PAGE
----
I had built a great relationship with managers at supermarkets, and so the manager called me and said “Please come through because it is urgent, it’s about your delivery.”

I rushed there from work at 8:30 in the morning and saw that all the carrots were not washed. The manager being an older guy said today you have to learn, I still want your carrots there is the tap.

I had to put my suit jacket in the car, removed my tie, folded my sleeves, and then started washing and grading all the carrots by myself. I never told anyone about this before, this was more embarrassing than it was hard. 

4. I heard that one of the tanks and the booster pump was stolen. There was a night guard, but he just said he was scared even though he was armed. I then realised that most of my things, including inputs and produce was now being stolen by the workers.

5. Recklessness became the order of the day at the farm. All the drip lines were removed after the pump was stolen and only to be piled in the edges of the main house. When I went there after almost 2weeks, the rats had dealt heavily with all the pipes. I had no drip lines anymore.

When I saw them piled in a cabin and decided to roll them nicely, that’s when I decided to do this thread. All my tanks one after the other were just falling and breaking some way somehow.

6. Because of my poor follow ups on the market because of my divided attention, one of the major clients, a very big company started paying my money for 2 or 3 deliveries. I did that for about 5 tonnes of produce in batches.

The 1st payment came after 6months. This really hit me hard. Maintenance at the farm was now difficult. I started doing cash deliveries that would literally pay enough to cover transport costs.

It was a mess.

I remember delivering a truck load of cauliflower to Mbare and they said they could only pay $40 and I asked if they meant for a crate but was told it was for the whole truckload. They called each other and said the market was flooded (oversupplied). I just had to leave the produce.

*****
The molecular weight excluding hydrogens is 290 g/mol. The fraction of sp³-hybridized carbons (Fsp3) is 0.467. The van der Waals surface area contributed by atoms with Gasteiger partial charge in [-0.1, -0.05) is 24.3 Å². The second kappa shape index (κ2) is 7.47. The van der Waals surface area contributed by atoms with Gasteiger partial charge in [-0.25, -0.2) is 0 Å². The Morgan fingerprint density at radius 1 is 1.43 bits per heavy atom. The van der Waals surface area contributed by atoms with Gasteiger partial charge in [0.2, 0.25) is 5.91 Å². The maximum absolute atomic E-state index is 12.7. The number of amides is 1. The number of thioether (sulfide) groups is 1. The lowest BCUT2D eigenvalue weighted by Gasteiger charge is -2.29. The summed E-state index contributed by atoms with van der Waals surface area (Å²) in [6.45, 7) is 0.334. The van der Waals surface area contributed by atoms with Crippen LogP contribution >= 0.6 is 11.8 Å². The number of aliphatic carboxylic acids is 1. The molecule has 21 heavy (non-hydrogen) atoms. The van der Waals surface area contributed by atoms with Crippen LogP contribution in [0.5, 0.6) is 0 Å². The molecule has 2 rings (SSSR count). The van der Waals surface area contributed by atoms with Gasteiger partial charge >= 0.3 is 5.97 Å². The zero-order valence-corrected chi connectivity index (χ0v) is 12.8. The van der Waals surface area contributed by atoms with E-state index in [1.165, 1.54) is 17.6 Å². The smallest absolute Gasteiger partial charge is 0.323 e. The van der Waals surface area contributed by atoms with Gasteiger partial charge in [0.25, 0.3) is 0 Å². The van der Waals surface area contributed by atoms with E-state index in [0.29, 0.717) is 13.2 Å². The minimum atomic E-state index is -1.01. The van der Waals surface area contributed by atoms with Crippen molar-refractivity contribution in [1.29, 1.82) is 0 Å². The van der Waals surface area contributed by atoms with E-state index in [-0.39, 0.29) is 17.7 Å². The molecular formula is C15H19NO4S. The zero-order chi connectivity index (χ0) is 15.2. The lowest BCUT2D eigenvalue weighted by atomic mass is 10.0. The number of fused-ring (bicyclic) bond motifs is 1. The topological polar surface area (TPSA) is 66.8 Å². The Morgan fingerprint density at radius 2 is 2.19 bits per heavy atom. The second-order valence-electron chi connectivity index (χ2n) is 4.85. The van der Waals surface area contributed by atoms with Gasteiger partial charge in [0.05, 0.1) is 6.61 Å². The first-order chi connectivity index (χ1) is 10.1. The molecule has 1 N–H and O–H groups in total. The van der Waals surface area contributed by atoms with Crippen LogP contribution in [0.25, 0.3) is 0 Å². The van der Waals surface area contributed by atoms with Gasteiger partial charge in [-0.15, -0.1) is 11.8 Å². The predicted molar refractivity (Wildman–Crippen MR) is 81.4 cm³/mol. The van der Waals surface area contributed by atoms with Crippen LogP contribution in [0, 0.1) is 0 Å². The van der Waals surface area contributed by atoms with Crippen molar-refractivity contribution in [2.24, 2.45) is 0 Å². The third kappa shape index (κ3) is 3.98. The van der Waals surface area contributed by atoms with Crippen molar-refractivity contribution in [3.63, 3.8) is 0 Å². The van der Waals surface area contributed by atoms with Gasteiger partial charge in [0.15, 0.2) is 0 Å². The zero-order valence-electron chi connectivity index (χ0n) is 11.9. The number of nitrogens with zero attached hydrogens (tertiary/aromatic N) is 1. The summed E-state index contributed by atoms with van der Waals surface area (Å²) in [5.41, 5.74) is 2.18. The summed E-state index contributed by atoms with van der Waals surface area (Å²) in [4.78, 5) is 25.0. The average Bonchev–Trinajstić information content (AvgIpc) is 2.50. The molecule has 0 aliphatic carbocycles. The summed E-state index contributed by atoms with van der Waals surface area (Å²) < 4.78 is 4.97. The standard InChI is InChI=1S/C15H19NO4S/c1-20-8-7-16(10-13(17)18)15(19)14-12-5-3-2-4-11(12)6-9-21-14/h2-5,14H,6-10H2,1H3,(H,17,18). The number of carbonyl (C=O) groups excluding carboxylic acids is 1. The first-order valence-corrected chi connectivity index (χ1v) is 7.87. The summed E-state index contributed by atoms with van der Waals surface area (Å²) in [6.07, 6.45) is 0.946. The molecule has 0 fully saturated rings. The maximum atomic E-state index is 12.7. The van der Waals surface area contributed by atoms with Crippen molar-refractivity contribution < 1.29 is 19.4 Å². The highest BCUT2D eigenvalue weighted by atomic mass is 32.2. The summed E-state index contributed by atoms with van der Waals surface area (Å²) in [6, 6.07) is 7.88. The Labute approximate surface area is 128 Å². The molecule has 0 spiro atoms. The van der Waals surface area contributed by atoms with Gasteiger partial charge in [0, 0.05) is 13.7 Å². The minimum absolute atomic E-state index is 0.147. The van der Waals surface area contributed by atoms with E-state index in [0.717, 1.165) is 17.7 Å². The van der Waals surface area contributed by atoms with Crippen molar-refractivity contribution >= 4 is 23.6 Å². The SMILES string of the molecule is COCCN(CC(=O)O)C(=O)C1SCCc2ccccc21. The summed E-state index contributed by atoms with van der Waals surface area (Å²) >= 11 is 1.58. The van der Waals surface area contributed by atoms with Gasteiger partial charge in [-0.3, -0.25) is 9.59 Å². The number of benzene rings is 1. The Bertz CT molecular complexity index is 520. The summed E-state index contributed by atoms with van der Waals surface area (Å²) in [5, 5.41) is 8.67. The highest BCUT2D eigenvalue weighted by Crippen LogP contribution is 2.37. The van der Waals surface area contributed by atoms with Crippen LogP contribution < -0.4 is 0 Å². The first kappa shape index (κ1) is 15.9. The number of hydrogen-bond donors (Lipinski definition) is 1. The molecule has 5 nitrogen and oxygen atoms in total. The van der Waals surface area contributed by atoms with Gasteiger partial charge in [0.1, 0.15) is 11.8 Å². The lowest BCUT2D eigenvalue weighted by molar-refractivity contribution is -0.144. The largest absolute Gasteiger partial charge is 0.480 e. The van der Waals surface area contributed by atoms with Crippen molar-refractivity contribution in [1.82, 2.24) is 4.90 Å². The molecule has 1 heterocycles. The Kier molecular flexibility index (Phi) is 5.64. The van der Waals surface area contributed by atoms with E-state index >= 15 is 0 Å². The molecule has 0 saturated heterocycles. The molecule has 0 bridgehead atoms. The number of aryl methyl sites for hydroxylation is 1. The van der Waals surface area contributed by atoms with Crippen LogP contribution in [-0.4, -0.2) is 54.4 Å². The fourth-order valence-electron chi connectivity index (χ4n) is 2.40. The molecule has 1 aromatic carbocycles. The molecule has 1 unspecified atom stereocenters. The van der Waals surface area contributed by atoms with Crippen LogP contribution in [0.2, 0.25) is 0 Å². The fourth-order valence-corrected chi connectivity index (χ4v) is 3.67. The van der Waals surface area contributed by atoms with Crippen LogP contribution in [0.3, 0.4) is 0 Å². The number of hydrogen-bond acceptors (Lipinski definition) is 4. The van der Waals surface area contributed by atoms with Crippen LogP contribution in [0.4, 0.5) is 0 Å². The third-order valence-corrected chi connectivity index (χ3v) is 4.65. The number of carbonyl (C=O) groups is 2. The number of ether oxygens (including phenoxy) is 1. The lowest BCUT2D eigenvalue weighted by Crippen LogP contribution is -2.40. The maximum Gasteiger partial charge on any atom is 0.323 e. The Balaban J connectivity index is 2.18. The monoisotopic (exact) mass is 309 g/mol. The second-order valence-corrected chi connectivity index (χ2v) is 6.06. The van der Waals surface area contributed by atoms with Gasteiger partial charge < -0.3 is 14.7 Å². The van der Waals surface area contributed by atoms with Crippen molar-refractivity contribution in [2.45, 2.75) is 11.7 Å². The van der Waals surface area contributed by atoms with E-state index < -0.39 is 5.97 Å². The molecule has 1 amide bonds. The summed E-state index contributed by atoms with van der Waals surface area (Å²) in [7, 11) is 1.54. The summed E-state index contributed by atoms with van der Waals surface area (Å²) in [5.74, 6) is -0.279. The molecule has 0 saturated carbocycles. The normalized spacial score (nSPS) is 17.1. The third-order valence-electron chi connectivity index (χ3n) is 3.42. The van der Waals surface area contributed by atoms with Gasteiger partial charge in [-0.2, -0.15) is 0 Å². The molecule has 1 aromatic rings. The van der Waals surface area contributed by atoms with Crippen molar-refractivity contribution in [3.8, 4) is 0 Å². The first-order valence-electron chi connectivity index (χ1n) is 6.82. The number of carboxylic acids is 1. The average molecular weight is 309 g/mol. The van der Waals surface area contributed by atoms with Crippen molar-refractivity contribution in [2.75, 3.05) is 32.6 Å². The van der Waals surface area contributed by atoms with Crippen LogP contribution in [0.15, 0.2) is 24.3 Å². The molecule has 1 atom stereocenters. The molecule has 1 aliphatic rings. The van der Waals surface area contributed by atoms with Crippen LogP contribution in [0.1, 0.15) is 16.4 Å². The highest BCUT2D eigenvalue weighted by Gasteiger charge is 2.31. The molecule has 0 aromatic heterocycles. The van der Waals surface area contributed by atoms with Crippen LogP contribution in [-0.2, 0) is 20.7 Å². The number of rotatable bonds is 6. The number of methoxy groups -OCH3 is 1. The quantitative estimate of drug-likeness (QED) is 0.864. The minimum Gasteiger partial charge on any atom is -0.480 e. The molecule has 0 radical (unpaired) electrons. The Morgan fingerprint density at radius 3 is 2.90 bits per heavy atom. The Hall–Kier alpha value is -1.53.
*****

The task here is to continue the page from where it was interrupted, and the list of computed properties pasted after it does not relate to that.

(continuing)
7. I started losing all of my best workers and this was one of the final nails on the coffin. Through all this my dad was the one trying so hard to hold the fort but it was just not the same. The money I earned per month I could literally get it every day from selling produce.

What drove me back to work? Fear of the unknown.

I did not look at farming as a career but a side hustle. I always wanted to work for the United Nations and I thought I needed work experience. I thought I could manage. I was overzealous and started too big a little too soon though I had the funds.

Ultimately in the end, it was a major loss. I can imagine if it was money borrowed from the bank. I would now be indebted for the most part of my life trying to pay off. 

My major take away from all this was that farming is not a hobby, it’s not a side hustle. It’s not even a job or career. Farming is a way of life. It can not just be a part of you, it has to be you.

It’s not enough to invest your money. You have to invest your passion, your time, sleepless nights, hard-work, dedication, accountability and responsibility.

Right now, I am trying to get back in the game by applying what I learnt during that period and what I am learning from others. I can not wait to share my success story one day. The vision and dream is now even bigger. 

Lastly, I believe 20% of life is what you make it, the 80% is how you take it. No matter the hardships which you face, as a farmer, you must make sure that you always have something on the ground no matter how small or little. STAY IN THE GAME.

Clarence Tinashe Mashavave is an Agricultural Economist and a Farmer.

The original version of this article was first published in the STIRPRENEUR MAGAZINE (Launch Edition, September, 2020).

STIR is a Trust founded initiative whose mandate is to institute and develop entrepreneurial skills on both new and existing entrepreneurs.

Clarence Tinashe Mashavave is a farmer and an Agricultural Economist